Inadequate funding keeps Georgia’s Pre-K Program from expanding and providing reimbursements to child care providers for capital improvements such as roof repair or air conditioning. In a recent survey of Georgia’s Pre-K project directors, over 60 percent stated that their center had required at least one capital improvement in the last two years.
University System of Georgia
The 2022 budget for the University System of Georgia (USG), which manages 26 colleges and universities and other programs like agricultural extension services, is $2.5 billion. The vast majority, $2.2 billion, is allocated to schools for student instruction, support services and basic operations. The remaining funds go to cooperative extension services between universities and counties to support agriculture and education, public libraries and other programs.
This year’s budget adds funding for two years of enrollment-driven formula increases but does not restore past cuts. It represents a 6.8 percent increase in state funds following the 10 percent cut from last year or a $157 million increase to all programs and $138 million more for colleges. While enrollments continue to increase, current funding is still $104 million less than the pre-pandemic budget two years ago.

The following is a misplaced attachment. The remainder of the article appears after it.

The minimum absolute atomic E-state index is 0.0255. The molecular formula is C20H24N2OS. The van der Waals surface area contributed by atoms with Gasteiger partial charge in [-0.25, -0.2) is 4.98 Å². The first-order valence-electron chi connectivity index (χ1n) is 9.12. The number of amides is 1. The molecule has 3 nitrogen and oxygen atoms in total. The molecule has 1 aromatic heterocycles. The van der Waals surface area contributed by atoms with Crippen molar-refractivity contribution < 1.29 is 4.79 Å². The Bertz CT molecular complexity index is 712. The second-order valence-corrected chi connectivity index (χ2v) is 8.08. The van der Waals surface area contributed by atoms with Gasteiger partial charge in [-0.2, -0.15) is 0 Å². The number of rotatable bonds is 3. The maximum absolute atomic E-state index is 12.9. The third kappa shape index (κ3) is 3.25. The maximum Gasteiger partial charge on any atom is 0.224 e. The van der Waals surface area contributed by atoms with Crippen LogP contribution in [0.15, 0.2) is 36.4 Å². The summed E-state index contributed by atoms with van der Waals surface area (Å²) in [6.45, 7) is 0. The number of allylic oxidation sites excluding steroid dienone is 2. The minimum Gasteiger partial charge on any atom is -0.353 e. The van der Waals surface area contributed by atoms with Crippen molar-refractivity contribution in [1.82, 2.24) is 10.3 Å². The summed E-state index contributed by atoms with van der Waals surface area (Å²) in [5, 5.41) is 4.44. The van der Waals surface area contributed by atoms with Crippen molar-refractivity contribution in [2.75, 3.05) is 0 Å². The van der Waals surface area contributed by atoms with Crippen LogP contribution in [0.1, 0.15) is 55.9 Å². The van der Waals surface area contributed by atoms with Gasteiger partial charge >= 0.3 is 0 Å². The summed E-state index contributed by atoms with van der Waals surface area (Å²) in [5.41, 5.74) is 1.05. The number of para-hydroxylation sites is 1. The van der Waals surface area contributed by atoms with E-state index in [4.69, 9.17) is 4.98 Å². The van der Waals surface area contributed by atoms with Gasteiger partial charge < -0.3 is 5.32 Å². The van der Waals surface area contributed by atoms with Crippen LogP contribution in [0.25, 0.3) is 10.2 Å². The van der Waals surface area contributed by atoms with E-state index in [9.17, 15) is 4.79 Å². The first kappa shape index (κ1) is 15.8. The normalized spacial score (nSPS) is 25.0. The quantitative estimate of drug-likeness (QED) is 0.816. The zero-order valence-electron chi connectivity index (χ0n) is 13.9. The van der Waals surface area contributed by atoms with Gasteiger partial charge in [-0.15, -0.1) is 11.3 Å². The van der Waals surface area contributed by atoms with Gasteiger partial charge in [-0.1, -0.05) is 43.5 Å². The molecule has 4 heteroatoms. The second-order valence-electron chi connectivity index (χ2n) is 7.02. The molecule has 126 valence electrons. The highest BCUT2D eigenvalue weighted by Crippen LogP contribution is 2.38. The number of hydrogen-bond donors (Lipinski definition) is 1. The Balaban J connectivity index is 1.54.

The state budget also recognizes up to $949 million available to schools in one-time federal ARP funds. Half of all funds must be regranted directly to students. The other half can be spent on expenses and lost revenues related to coronavirus.
Technical College System of Georgia
The technical college system includes 22 colleges that provide technical and core academic education for a wide range of students.
The 2022 budget for the technical college system is $344 million. About $308 million is allocated to technical education, and the remainder is for programs like Adult Education for individuals without a high school diploma and customized training for businesses.
The budget adds money for two prior years of enrollment increases but does not restore past cuts. The 2022 budget represents less than a million dollars more (0.3 percent) for technical colleges, following a $32 million budget cut from last year. However, the cut also coincided with a nearly 10 percent drop in enrollment from Fall 2019 to Fall 2020. Funding formulas lag behind actual enrollment by two years, so the impact of enrollment decreases will potentially be seen in future budgets.